Ranking NFL's top 10 instant impact rookies for 2024: Trey Benson, JC Latham featured, but WR takes top spot



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Now that draft picks have become NFL rookies, it’s time to decide who is ready to be “instant impact” players — one of my favorite phrases to type this time of year on the NFL calendar. Because now every team is technically in “win-now” mode given how short patience has become in today’s NFL and society at large. It’s become increasingly difficult for franchises that look to be in “tank mode.”

In 2023, C.J. Stroud and Puka Nacua were immediate hits. So were Bijan Robinson, Jahmyr Gibbs and Sam Laporta. Can’t forget about the diminutive but lightning-quick Tank Dell, either.

The season before, Sauce Gardner was a lockdown corner from the jump with the Jets, Charles Cross, Abraham Lucas, Kenneth Walker, and Tariq Woolen were integral to the Seahawks’ surprise trip to the playoffs, and George Pickens flashed insane circus-catch capabilities with the Steelers. 

In 2021, Micah Parsons was a menace immediately. Rashawn Slater blocked everything in September and never looked back. Creed Humphrey locked down the center spot in Kansas City. And Ja’Marr Chase was sensational.

The year before, it was Justin Herbert who erupted out of the gate. And Tristan Wirfs. And Justin Jefferson. And Chase Young. Here’s my list of the top 10 instant impact rookies from the 2024 NFL Draft class. 

Note: Back in 2021, I incorporated a rule to not include quarterbacks because of how outrageously obvious they would’ve been from that draft class. Last year, I added a rule that only one selection from the top five was allowed. 

I originally had Brock Bowers here. Could even make a case for his Raiders teammate, Jackson Powers-Johnson. But more than anything else, the enormous opportunity for Coleman was the deciding factor in him earning this spot. The Bills have to replace 317 targets from last season (second most in NFL) given the losses of Stefon Diggs and Gabriel Davis and the most air yards in football (3,353), per 4for4.com.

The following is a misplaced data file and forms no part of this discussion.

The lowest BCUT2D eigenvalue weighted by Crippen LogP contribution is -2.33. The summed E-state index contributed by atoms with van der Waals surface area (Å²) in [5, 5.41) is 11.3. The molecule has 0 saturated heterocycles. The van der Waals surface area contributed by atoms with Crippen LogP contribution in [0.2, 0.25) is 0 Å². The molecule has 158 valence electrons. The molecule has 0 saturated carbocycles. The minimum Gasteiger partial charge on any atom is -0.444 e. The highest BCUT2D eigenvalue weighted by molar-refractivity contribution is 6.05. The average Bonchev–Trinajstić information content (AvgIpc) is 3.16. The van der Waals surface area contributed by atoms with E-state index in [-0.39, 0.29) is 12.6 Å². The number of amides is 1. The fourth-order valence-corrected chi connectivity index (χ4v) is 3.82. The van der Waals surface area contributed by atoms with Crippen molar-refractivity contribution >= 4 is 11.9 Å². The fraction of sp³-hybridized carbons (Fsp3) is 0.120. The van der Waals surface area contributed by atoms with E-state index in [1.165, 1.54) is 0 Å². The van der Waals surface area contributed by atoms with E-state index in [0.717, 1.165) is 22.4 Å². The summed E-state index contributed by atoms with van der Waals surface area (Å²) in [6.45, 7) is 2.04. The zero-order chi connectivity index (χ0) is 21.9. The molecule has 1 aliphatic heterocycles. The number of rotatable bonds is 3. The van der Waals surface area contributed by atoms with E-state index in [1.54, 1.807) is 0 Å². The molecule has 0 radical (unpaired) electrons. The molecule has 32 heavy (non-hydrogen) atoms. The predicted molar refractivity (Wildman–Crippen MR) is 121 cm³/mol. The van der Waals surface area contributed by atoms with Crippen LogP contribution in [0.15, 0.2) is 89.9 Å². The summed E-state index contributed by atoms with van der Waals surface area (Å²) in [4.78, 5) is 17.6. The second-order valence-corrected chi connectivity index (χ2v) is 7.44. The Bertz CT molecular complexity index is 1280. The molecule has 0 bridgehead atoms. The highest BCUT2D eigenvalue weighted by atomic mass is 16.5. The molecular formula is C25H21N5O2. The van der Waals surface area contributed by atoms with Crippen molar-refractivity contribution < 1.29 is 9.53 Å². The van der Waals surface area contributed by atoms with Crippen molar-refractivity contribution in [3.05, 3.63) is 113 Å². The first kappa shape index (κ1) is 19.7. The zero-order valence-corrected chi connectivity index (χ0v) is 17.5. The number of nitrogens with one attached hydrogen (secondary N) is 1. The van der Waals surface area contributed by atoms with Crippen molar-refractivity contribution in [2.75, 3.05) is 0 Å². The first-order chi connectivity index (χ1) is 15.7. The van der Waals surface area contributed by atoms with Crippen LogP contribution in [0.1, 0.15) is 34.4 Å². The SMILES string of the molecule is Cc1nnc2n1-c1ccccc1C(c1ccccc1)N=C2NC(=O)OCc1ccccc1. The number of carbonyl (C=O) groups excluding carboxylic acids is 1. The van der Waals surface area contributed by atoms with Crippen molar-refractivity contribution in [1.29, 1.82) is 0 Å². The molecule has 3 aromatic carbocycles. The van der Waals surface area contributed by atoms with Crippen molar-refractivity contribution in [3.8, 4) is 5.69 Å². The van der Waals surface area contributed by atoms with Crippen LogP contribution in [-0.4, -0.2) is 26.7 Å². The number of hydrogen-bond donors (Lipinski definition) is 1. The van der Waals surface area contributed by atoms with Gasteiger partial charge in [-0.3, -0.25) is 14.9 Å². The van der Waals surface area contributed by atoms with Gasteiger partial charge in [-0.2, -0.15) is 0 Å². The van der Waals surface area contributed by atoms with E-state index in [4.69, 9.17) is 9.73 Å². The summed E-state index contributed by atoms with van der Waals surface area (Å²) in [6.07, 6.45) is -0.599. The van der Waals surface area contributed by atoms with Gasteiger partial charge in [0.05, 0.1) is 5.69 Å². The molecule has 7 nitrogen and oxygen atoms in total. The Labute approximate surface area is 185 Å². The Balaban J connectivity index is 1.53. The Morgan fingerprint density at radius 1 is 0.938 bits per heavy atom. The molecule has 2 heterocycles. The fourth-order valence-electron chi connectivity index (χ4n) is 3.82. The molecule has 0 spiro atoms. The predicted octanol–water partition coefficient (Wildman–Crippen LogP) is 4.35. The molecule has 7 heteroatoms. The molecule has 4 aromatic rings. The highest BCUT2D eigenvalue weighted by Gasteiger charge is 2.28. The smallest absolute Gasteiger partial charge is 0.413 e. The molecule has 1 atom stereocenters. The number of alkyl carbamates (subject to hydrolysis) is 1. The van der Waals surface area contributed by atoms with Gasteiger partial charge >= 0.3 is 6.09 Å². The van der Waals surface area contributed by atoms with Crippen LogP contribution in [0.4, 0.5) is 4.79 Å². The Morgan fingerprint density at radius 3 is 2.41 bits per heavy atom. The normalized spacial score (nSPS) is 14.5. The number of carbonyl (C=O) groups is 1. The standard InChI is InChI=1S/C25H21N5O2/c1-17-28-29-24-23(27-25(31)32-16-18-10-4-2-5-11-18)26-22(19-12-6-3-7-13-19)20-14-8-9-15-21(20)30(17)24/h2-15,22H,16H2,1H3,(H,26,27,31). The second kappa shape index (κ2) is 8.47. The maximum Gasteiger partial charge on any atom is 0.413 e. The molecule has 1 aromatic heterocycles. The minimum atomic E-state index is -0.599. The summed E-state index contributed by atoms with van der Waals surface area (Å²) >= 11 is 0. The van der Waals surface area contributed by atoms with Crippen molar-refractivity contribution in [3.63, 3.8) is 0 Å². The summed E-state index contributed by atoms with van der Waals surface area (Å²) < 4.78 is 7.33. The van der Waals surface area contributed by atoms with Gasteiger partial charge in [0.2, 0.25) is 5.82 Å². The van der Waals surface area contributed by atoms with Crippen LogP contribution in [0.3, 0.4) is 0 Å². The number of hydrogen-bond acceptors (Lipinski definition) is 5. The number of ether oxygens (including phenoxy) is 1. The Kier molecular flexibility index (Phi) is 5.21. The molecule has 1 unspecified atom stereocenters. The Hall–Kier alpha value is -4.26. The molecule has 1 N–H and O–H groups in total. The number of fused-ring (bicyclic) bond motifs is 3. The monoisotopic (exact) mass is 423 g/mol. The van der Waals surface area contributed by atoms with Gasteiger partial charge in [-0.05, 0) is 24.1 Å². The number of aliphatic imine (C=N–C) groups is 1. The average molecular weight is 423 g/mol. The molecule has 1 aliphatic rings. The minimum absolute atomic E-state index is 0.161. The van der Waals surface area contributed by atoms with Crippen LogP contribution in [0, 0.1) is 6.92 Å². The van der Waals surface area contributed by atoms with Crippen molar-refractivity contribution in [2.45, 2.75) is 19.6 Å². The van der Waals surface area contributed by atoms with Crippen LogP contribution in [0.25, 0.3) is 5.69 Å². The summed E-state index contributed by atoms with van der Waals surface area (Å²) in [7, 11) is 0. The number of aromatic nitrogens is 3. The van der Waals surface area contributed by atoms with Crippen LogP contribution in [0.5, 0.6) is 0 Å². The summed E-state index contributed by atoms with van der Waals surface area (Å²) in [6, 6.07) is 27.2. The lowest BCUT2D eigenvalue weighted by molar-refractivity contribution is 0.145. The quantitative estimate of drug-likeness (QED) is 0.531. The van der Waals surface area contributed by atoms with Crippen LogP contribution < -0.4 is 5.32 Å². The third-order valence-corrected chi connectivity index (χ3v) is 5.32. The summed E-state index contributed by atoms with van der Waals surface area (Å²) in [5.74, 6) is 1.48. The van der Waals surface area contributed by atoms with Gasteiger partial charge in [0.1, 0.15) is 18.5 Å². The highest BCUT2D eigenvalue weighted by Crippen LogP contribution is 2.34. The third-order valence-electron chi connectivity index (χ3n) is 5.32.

We know Josh Allen likes to chuck the football all over the field, and the Bills consider Coleman to be a stud in contested-catch scenarios, so you better believe Allen will be throwing back-shoulder fades to him frequently in 2024, even if it appears the rookie receiver is covered. 

Benson will have to split carries with James Conner, and frankly, I love that rookie-veteran pairing in Arizona’s backfield. I won’t be surprised if by November, the former Florida State star is the unquestioned feature back for the Cardinals. He’s that talented. Despite running as tall as he does, Benson is extremely elusive — he had an unreal 39.2% forced missed tackle rate on 316 collegiate carries — and has sub 4.40 speed. 

What more is there to say? Benson doesn’t enter the NFL as an unchallenged No. 1 runner on his new team, but has the physical chops to excel instantly.

Worthy’s speed will add a retro element to the Chiefs. What I mean by that is — remember how scary the proposition of facing the Chiefs offense was during the Tyreek Hill era when, it felt like, on any snap, Patrick Mahomes could launch the ball 70 yards downfield to Hill for a touchdown? 

Of course, the Chiefs have been plenty successful featuring the short, YAC-predicated offense in the post-Hill era, but goodness, the vertical element provided by Hill — even the threat of it — opened a litany of options underneath and at the intermediate for Mahomes and Reid. 

I do expect Worthy to make some downfield plays early. He’s one of the more refined, well-rounded true burners to enter the league in a while. Think Darnell Mooney or a more polished Marquise Brown. But even when he doesn’t have a three-catch, 125-yard stat line, he’ll be impacting the defense in a major way with clearing routes deep. 

Alt could eventually play left tackle in Los Angeles, but it’s believed he’ll begin at right tackle opposite Rashawn Slater. The towering, highly athletic blocker with arms well over 34 inches long was widely considered OT1 in this class. I was lower on him because in watching the film, I saw many more ugly wins than his contemporaries in this class, and given that he’s nearly 6-foot-9, he needs to get stronger and play with better knee bend to not get out-leveraged. 

Having pinpointed those weaknesses, I will admit — this is a special mover at that size, and his recovery skill is elite. Said skill is vital for all blockers and especially early in careers when the winning isn’t always easy.